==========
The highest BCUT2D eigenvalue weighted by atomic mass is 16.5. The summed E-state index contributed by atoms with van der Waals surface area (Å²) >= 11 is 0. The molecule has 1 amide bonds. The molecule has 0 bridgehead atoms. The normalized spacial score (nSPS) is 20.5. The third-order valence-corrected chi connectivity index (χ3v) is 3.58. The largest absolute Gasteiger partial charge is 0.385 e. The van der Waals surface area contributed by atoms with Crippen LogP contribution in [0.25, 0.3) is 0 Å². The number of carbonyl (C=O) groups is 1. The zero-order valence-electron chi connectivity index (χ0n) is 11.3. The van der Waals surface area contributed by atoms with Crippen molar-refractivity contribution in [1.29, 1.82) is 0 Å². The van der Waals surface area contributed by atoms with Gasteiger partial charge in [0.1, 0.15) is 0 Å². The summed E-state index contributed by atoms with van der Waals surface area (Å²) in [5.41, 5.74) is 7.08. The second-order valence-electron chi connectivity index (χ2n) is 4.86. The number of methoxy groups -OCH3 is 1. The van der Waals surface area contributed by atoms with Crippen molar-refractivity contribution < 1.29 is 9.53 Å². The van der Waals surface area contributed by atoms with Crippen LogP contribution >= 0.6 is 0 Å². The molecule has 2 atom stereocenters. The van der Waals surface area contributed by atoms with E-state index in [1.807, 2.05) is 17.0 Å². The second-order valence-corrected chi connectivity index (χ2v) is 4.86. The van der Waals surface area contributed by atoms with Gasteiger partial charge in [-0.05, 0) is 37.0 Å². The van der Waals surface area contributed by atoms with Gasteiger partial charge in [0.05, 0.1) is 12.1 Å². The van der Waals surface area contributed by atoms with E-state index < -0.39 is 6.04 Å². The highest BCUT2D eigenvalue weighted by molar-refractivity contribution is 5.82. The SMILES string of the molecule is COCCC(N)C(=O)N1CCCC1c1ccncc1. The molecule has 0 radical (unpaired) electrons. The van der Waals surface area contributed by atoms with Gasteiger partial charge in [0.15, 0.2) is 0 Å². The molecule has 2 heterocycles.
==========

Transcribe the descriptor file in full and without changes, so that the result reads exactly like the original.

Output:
The highest BCUT2D eigenvalue weighted by atomic mass is 16.5. The summed E-state index contributed by atoms with van der Waals surface area (Å²) >= 11 is 0. The molecule has 1 amide bonds. The molecule has 0 bridgehead atoms. The normalized spacial score (nSPS) is 20.5. The third-order valence-corrected chi connectivity index (χ3v) is 3.58. The largest absolute Gasteiger partial charge is 0.385 e. The van der Waals surface area contributed by atoms with Crippen LogP contribution in [0.25, 0.3) is 0 Å². The number of carbonyl (C=O) groups is 1. The zero-order valence-electron chi connectivity index (χ0n) is 11.3. The van der Waals surface area contributed by atoms with Crippen molar-refractivity contribution in [1.29, 1.82) is 0 Å². The van der Waals surface area contributed by atoms with Gasteiger partial charge in [0.1, 0.15) is 0 Å². The summed E-state index contributed by atoms with van der Waals surface area (Å²) in [5.41, 5.74) is 7.08. The second-order valence-electron chi connectivity index (χ2n) is 4.86. The number of methoxy groups -OCH3 is 1. The van der Waals surface area contributed by atoms with Crippen molar-refractivity contribution < 1.29 is 9.53 Å². The van der Waals surface area contributed by atoms with Crippen LogP contribution >= 0.6 is 0 Å². The molecule has 2 atom stereocenters. The van der Waals surface area contributed by atoms with E-state index in [1.807, 2.05) is 17.0 Å². The second-order valence-corrected chi connectivity index (χ2v) is 4.86. The van der Waals surface area contributed by atoms with Gasteiger partial charge in [-0.05, 0) is 37.0 Å². The van der Waals surface area contributed by atoms with Gasteiger partial charge in [0.05, 0.1) is 12.1 Å². The van der Waals surface area contributed by atoms with E-state index < -0.39 is 6.04 Å². The highest BCUT2D eigenvalue weighted by molar-refractivity contribution is 5.82. The SMILES string of the molecule is COCCC(N)C(=O)N1CCCC1c1ccncc1. The molecule has 0 radical (unpaired) electrons. The van der Waals surface area contributed by atoms with Gasteiger partial charge in [0.15, 0.2) is 0 Å². The molecule has 2 heterocycles.